Ticks need to be taken seriously

Ticks feed on the blood of dogs and other mammals and can spread diseases.
Ticks feed on the blood of dogs and other mammals and can spread diseases.

Ticks are a type of parasite which feed on blood from mammals. They can spread diseases and are, therefore, best avoided or removed quickly to reduce disease transfer risk.
The UK has three main species of tick, and the most common is known as the sheep or deer tick, but they can feed on any mammal, including humans. The tick itself rarely causes problems. They do not normally cause irritation to the animal they attach to, although, if present for a while, they may cause a red bump at the site of attachment leaving a small lump of scar tissue or local infection.
Ticks are most active during warm, damp weather so can be found at any time during the year when these conditions are present. They are typically found in long grass areas where they climb to the top of grass stalks and climb on to animals as they brush through the undergrowth.
Ticks typically have a three-year lifecycle and the first year is very small and difficult to see on haired animals. They get progressively bigger each year they live and, once they have fed and are bloated with blood, they can get as big as a small blueberry.
They can start feeding within as little as ten minutes after attachment but infection transfer does not normally occur until after 36 hours of ongoing feeding. Bacteria including Borrelia spp. (Lyme Disease) and ehrlichia (causes fever and anaemia) can be transferred. The tick must be carrying the infection to transfer it. Lyme Disease is present in ticks in the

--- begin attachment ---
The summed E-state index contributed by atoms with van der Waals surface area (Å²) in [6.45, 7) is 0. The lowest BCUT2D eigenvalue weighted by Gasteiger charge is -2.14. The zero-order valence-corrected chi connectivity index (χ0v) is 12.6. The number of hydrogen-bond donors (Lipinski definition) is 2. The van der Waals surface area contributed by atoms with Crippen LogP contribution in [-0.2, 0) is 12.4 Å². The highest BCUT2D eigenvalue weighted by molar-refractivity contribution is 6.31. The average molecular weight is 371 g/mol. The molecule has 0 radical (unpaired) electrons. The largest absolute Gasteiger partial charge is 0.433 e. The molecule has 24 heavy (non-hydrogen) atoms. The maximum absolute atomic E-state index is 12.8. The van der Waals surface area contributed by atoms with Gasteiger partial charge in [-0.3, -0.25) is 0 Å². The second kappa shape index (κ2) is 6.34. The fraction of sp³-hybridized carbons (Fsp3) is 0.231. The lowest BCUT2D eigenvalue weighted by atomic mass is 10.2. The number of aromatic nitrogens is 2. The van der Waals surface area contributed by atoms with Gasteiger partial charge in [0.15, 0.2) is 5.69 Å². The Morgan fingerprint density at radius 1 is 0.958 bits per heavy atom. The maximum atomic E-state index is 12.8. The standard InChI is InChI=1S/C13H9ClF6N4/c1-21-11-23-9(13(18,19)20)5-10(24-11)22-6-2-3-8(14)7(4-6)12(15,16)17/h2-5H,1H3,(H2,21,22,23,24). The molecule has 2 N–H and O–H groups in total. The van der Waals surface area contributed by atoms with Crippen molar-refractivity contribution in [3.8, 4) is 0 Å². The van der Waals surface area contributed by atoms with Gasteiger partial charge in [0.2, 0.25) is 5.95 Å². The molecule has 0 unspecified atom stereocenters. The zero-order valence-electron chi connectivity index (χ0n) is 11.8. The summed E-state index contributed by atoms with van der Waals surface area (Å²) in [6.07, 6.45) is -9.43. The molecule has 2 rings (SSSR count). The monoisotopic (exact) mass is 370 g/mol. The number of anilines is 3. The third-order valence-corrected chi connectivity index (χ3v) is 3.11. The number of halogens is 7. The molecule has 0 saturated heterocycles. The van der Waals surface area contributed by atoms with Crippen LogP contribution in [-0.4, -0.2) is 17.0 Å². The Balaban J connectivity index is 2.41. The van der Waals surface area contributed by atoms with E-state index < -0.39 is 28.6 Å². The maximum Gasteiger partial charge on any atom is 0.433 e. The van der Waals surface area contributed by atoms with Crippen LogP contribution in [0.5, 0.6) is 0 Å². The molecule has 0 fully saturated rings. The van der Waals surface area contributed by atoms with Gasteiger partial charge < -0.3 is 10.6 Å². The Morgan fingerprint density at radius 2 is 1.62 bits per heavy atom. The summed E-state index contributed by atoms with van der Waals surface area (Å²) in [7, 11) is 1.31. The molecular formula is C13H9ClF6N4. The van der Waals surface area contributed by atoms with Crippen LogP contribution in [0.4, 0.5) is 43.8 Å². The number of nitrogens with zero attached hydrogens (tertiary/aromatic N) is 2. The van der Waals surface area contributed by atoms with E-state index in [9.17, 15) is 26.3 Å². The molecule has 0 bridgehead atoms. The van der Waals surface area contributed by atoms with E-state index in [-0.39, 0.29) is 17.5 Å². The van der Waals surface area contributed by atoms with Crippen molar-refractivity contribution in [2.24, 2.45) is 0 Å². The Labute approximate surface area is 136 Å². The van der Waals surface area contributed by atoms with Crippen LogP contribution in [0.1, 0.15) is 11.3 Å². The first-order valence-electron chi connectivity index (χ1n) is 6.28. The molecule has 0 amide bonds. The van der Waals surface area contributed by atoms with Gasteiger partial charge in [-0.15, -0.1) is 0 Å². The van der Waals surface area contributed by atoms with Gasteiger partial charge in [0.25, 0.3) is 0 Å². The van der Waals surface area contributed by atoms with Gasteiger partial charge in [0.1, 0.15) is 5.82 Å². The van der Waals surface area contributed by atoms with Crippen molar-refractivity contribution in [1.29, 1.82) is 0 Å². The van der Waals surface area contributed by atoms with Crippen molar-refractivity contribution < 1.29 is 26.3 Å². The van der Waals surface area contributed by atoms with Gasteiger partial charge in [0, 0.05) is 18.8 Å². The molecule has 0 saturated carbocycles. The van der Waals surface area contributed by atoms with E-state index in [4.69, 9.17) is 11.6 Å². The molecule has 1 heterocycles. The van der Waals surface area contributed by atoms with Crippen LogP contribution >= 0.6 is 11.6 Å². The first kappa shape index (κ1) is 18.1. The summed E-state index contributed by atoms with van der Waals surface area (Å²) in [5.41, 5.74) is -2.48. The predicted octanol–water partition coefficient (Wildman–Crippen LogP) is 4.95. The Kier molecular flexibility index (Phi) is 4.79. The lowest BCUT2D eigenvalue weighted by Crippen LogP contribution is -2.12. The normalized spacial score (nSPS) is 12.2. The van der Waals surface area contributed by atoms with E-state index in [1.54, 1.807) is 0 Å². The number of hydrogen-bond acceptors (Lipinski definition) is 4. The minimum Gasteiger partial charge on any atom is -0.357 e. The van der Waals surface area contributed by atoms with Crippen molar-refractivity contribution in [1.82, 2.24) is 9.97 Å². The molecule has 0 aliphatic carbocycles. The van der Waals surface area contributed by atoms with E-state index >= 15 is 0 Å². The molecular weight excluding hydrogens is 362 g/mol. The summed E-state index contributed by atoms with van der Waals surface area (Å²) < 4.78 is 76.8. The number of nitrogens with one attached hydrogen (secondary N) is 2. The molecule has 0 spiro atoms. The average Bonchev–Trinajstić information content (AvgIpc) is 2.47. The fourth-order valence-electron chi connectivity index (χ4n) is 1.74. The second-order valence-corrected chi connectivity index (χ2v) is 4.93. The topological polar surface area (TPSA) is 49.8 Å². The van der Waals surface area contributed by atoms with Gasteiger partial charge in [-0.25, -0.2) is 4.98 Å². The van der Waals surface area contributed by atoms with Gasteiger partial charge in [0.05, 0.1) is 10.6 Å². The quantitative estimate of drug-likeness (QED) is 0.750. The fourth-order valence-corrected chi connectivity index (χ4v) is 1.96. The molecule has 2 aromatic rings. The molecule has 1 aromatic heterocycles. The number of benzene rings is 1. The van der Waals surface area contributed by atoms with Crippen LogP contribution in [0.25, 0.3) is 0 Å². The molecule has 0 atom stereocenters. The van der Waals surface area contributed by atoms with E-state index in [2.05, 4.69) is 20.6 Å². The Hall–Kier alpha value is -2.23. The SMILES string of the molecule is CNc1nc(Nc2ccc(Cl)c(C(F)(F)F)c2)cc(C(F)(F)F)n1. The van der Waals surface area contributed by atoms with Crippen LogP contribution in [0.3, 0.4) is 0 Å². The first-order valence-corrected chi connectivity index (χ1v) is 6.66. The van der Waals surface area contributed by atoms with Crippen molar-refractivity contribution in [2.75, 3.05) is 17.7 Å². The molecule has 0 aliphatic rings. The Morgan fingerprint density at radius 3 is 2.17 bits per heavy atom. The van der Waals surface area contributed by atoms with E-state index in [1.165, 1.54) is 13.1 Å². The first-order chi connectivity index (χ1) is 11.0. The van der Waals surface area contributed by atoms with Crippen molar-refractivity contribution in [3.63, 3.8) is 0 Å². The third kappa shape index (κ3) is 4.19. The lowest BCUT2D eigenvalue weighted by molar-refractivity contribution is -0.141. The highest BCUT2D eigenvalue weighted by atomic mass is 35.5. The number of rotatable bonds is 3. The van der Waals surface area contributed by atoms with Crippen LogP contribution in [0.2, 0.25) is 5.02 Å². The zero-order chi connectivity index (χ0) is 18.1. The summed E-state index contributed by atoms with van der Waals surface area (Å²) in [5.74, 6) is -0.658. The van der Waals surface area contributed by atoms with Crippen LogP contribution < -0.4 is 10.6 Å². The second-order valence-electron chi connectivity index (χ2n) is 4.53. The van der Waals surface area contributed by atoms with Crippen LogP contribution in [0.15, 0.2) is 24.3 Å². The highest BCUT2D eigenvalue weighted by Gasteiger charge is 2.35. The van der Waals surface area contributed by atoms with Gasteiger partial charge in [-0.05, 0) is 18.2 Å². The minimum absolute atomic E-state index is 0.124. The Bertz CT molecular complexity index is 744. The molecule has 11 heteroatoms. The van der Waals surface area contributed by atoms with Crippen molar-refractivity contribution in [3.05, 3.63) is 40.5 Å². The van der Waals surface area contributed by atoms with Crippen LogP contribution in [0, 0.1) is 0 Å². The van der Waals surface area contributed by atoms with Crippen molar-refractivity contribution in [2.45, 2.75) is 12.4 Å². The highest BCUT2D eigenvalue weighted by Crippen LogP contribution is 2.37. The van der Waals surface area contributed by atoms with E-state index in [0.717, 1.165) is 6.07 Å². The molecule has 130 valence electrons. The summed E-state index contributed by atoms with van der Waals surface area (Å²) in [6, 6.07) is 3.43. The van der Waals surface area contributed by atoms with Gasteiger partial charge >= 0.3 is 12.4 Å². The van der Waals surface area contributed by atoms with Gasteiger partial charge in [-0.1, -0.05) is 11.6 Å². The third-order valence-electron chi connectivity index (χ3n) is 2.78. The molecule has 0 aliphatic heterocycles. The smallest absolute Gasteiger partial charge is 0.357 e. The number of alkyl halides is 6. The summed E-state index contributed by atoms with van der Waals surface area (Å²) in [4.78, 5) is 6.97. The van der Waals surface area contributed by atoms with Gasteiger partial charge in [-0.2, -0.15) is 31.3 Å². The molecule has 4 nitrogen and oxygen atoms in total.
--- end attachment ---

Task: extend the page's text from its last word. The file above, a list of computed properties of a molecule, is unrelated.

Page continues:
South-West and is spreading north through the UK.
British animals are at risk of European diseases being introduced and ticks capable of carrying infections such as Babesia – which causes red blood cell destruction and anaemia – are already present in the UK. Animals travelling in from infected countries are at risk of bringing this infection in with them and should be treated for ticks before entering Britain.
Products which kill the tick cause tick death after 24 hours attachment which should prevent disease transfer. Most dead ticks will then fall off safely sometimes leaving a small lump. Removing ticks using a tick remover is effective for visible ticks. Squeezing or ‘stressing’ the tick by burning it or suffocating it may cause it to discharge its fluids into the animal thereby increasing the risk of transferring infections and should be avoided.
Products are available as a spot-on often combined with a flea treatment, a chewable tablet or a collar. Until dry spot-ons may contaminate water if your dogs swim and collars can be toxic if handled by young children and will harm fish. Please be aware that many flea treatments do not kill ticks and care should be taken to choose an effective product.
Ticks need to be taken seriously but commonly available controls are available to minimise any significant effect on your pet’s health.

by Lynn Broom,
Longmead Veterinary Practice

Share your thoughts

Please enter your comment!
Please enter your name here